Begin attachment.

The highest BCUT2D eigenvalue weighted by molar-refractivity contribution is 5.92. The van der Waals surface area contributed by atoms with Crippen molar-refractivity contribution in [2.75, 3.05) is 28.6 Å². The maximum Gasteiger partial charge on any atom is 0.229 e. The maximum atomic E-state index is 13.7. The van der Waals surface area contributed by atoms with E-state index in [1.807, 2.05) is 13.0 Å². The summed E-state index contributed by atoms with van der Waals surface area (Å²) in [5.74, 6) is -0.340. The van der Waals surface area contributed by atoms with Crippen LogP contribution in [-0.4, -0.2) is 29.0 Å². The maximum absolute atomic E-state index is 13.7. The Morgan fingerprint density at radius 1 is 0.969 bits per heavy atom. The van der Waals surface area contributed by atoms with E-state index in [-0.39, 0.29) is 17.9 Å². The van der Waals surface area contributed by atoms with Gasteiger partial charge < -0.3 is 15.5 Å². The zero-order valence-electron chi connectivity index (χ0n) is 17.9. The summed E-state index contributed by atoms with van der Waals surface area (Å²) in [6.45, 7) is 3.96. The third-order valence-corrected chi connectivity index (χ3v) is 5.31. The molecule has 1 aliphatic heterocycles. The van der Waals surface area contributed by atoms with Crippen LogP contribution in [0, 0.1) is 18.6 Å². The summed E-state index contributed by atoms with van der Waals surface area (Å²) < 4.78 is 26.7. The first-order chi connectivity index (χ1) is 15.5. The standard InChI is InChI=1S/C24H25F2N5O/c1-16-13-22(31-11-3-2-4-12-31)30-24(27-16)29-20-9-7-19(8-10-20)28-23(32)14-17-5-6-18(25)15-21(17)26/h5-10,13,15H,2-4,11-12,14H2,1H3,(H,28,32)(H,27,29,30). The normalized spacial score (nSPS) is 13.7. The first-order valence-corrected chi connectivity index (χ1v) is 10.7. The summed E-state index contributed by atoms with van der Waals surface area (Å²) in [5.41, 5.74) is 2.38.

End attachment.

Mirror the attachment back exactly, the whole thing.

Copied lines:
The highest BCUT2D eigenvalue weighted by molar-refractivity contribution is 5.92. The van der Waals surface area contributed by atoms with Crippen molar-refractivity contribution in [2.75, 3.05) is 28.6 Å². The maximum Gasteiger partial charge on any atom is 0.229 e. The maximum atomic E-state index is 13.7. The van der Waals surface area contributed by atoms with E-state index in [1.807, 2.05) is 13.0 Å². The summed E-state index contributed by atoms with van der Waals surface area (Å²) in [5.74, 6) is -0.340. The van der Waals surface area contributed by atoms with Crippen LogP contribution in [-0.4, -0.2) is 29.0 Å². The maximum absolute atomic E-state index is 13.7. The Morgan fingerprint density at radius 1 is 0.969 bits per heavy atom. The van der Waals surface area contributed by atoms with E-state index in [-0.39, 0.29) is 17.9 Å². The van der Waals surface area contributed by atoms with Gasteiger partial charge < -0.3 is 15.5 Å². The zero-order valence-electron chi connectivity index (χ0n) is 17.9. The summed E-state index contributed by atoms with van der Waals surface area (Å²) in [6.45, 7) is 3.96. The third-order valence-corrected chi connectivity index (χ3v) is 5.31. The molecule has 1 aliphatic heterocycles. The van der Waals surface area contributed by atoms with Crippen LogP contribution in [0, 0.1) is 18.6 Å². The summed E-state index contributed by atoms with van der Waals surface area (Å²) < 4.78 is 26.7. The first-order chi connectivity index (χ1) is 15.5. The standard InChI is InChI=1S/C24H25F2N5O/c1-16-13-22(31-11-3-2-4-12-31)30-24(27-16)29-20-9-7-19(8-10-20)28-23(32)14-17-5-6-18(25)15-21(17)26/h5-10,13,15H,2-4,11-12,14H2,1H3,(H,28,32)(H,27,29,30). The normalized spacial score (nSPS) is 13.7. The first-order valence-corrected chi connectivity index (χ1v) is 10.7. The summed E-state index contributed by atoms with van der Waals surface area (Å²) in [5.41, 5.74) is 2.38.